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Saturday, October 25, 2014

St George Marathon

For all the talking I do about marathons, I have a really tough time writing about the actual race.  It always feels so overwhelming to try to put into words a race that was several months in the making.  I finally decided I better get something done to memorialize what was a great race.  I have struggled with getting my speed and endurance back since having Ruby.  I made it through Ogden, but it felt like I barely got through it in one piece.  My training throughout this summer didn't have me feeling much more optimistic about my running abilities.  I finally realized, though, that accepting where I am and my current abilities was not accepting defeat (since it is quite different than where I used to be).  In fact, it seemed like the best way to run a great race and enjoy the experience - my primary goal.  So, as the race got closer I realized I had done my best and that would be enough.  We left for St. George Friday morning and it was not quite a relaxing experience getting there with the two babies.  We made it in and out of the expo only slightly frazzled, and, as always, I started to get really excited about the race.  I tried my best to get some down time that afternoon, but ended up doing way too much and went to bed feeling a little stressed about my exhausted I felt.  The night's sleep was interrupted a few times by Tim who stayed up to watch the BYU/Utah State football game and I woke up feeling pretty anxious.

Loading the buses was a little chaotic, but we arrived at the top with plenty of time to stretch, hydrate, chat and of course, go to bathroom numerous times.  We ended up having a larger than normal group which was really fun: Dad, Sean, Me, Tim, Jarin, Jess, Alicia and Claire the Canadian. The race started late which was strange, but after a lot of nervous energy, we were off.  My dad and I decided that we would start and stay together as long as our paces matched.  As we began running, I started thinking of my training and all of the miles I had logged.  Last summer was the first in about 12 years that I didn't train for a marathon and even though it is time consuming, I was glad to be back.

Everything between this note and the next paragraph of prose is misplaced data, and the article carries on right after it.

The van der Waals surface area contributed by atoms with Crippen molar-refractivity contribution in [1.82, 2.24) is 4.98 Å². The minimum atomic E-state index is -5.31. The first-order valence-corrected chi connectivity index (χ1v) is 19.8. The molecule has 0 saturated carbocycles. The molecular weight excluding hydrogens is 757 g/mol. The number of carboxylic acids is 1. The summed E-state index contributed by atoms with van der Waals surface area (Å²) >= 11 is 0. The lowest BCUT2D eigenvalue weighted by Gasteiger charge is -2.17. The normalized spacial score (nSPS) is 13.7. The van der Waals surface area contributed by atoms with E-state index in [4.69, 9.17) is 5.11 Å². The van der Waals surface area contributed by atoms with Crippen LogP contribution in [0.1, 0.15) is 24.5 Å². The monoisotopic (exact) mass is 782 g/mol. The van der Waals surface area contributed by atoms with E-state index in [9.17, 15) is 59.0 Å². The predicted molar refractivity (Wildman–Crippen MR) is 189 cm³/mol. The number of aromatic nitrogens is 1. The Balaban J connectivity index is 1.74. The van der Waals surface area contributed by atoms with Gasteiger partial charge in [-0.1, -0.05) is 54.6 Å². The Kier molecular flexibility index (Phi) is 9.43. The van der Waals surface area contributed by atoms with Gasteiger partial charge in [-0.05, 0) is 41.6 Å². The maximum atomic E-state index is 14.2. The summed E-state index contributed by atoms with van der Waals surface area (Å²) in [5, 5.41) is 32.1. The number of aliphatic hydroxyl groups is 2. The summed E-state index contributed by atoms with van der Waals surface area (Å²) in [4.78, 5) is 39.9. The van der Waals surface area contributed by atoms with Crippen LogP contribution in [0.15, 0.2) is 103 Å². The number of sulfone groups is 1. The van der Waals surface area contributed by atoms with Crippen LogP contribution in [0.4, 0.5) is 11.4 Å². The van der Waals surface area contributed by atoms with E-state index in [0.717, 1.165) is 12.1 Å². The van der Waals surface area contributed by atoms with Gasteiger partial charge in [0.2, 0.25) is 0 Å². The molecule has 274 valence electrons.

My training schedules are usually a little more formal than this.
Sean and I cooked this up for me and Jess one afternoon on the phone.
Before the race I went back and looked at my Ogden time, 5:12.  I decided that I wasn't that concerned with my final time, but I did hope to be able to at least improve on my Ogden time.  My dad and I stuck together for about the first 1/3 of the race and then we got separated and I knew he was going to finish faster than me.  I saw a few people I knew and ran for awhile with my first friend in Santaquin, Heather Lamb Swenson.  It may sound kind of crazy, but I really just enjoyed the whole experience.  I loved the signs, the outfits, the stories, and especially, the people.  I really worked on my mental game and was happy that at no point did I feel defeated or discouraged, even on the hill at mile 18.  As I got further into the race, I  realized that I would definitely beat my Logan time and was thrilled when I finished in 4:58.  I finished with a kick and despite being tired, I felt triumphant.

I felt great about my time, and was excited to find out how well everyone else had run.  Tim ended up with a huge PR at 3:33.  Imagine what he could do if he trained.  Jarin ran a PR and everyone else did better than they had expected.  I was super excited for Jess and Alicia, they ran barely over 4:00 which was super impressive for a first marathon.  Even better, I think they might be hooked.  Overall it was a great day.

One of the best parts of the race was at about mile 24 when I saw my mom and babies.  We are all so lucky that the kids have such a fantastic grandma who makes it possible for Tim and I to run.  As I was running I thought a lot about that and how much effort it takes.  But I'm so grateful they get to be a part of the madness.  I want them to grow up knowing that their mama sets goals and does hard things.  I want them to know how important it is to support family, no matter what activity they choose.  A marathon seems like a pretty great place to learn all of that.  

Thanks St. George for another great race, you were a good one this year.

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